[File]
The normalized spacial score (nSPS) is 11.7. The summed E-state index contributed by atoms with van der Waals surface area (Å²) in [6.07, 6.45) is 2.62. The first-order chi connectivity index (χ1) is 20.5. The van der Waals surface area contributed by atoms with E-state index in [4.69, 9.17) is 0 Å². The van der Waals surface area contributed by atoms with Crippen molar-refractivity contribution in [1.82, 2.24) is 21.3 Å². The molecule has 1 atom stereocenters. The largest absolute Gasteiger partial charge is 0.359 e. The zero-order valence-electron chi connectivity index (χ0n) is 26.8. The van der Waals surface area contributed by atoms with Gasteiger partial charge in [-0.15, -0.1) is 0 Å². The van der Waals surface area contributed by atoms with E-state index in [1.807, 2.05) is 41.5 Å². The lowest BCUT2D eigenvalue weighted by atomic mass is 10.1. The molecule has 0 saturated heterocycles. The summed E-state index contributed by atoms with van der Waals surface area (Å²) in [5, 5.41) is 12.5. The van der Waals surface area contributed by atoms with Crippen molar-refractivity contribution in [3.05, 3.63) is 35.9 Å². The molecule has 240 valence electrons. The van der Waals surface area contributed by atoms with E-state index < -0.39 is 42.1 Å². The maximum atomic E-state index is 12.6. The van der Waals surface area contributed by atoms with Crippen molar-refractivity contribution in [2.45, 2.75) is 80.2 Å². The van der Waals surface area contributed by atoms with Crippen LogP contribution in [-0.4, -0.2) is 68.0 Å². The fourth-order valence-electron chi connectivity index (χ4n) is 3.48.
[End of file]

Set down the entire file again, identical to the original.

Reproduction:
The normalized spacial score (nSPS) is 11.7. The summed E-state index contributed by atoms with van der Waals surface area (Å²) in [6.07, 6.45) is 2.62. The first-order chi connectivity index (χ1) is 20.5. The van der Waals surface area contributed by atoms with E-state index in [4.69, 9.17) is 0 Å². The van der Waals surface area contributed by atoms with Crippen molar-refractivity contribution in [1.82, 2.24) is 21.3 Å². The molecule has 1 atom stereocenters. The largest absolute Gasteiger partial charge is 0.359 e. The zero-order valence-electron chi connectivity index (χ0n) is 26.8. The van der Waals surface area contributed by atoms with Gasteiger partial charge in [-0.15, -0.1) is 0 Å². The van der Waals surface area contributed by atoms with E-state index in [1.807, 2.05) is 41.5 Å². The lowest BCUT2D eigenvalue weighted by atomic mass is 10.1. The molecule has 0 saturated heterocycles. The summed E-state index contributed by atoms with van der Waals surface area (Å²) in [5, 5.41) is 12.5. The van der Waals surface area contributed by atoms with Crippen molar-refractivity contribution in [3.05, 3.63) is 35.9 Å². The molecule has 240 valence electrons. The van der Waals surface area contributed by atoms with E-state index < -0.39 is 42.1 Å². The maximum atomic E-state index is 12.6. The van der Waals surface area contributed by atoms with Crippen molar-refractivity contribution in [2.45, 2.75) is 80.2 Å². The van der Waals surface area contributed by atoms with Crippen LogP contribution in [-0.4, -0.2) is 68.0 Å². The fourth-order valence-electron chi connectivity index (χ4n) is 3.48.